November 01, 2010


Every year, the University of Queensland awards 5 academics with the UQ Excellence in Teaching Award. It's a way to acknowledge innovative, forward-thinking ideas, as well as the ability to pull the ideas off in a classroom context.

Photo from UQ News (the 5 winners are shown with additional commendation awardees)
This year, our very own Robbie Wilson won one
of these awards! (That's him on the left ... )

Robbie was recognised for his novel approach to teaching ecology to more than 600 first-year students - wait till you hear what they get to do:

  • Students learn about ecological processes (including symbiosis, competition, and succession) while on a day-long field trip at a local national park. They work in conjunction with tutors to complete a number of tasks that are both fun and educational - such as a photographic scavenger hunt, where teams must collect photos of ecology in action. 
  • Teams of students write, direct and film documentary 'essays' about key environmental issues. This encourages students to think more broadly about how to introduce the issue and its possible solutions - they're not just writing something for a tutor to read, but for a general audience. Most groups obtain interviews from key figures in the area of their video - including government ministers, industry leaders, and academics. What a truly unique experience!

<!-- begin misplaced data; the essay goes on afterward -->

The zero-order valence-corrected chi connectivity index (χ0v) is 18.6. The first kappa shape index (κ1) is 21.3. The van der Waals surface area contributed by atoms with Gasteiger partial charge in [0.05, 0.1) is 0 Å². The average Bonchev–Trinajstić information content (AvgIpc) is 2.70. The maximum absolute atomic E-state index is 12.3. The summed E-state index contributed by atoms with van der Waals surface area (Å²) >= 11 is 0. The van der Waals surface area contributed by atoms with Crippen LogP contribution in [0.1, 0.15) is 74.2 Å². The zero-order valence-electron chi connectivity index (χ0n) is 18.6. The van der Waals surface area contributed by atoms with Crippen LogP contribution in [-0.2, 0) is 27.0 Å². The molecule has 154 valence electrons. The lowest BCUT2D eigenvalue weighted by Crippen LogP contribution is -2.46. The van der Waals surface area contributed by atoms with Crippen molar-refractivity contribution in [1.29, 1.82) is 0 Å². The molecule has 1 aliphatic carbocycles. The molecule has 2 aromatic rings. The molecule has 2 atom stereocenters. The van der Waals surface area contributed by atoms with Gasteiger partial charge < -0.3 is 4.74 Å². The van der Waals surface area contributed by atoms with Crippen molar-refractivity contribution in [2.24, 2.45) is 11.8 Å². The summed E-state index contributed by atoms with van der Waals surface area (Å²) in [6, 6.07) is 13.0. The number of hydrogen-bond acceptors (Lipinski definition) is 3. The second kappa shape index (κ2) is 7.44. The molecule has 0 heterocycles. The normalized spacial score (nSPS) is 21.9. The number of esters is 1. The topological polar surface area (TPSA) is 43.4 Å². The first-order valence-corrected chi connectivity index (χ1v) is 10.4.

• As part of the lab component of the course, students collect data about dung beetle diversity that is used in a government-funded research project - real data, not just dummy numbers. 
If you'd like to have a look at the UQ News article, along with a short video about Robbie's teaching - click here.

Biodiversity and the Environment is easily the most popular first-year course in the School of Biological Sciences, and teaches hundreds of students a year to think more about our environment and the organisms in it. Which is a very good thing.

Last night, Robbie was specifically recognised for his contribution to undergraduate teaching - but we all know he couldn't have implemented these ideas without the help of a number of hard-working academics and support staff and tutors.

So congratulations to Robbie and to the rest of the Biodiversity and Our Environment team for putting together a course that teaches students about the real world - while getting them involved in it.

Written by Dr Amanda Niehaus

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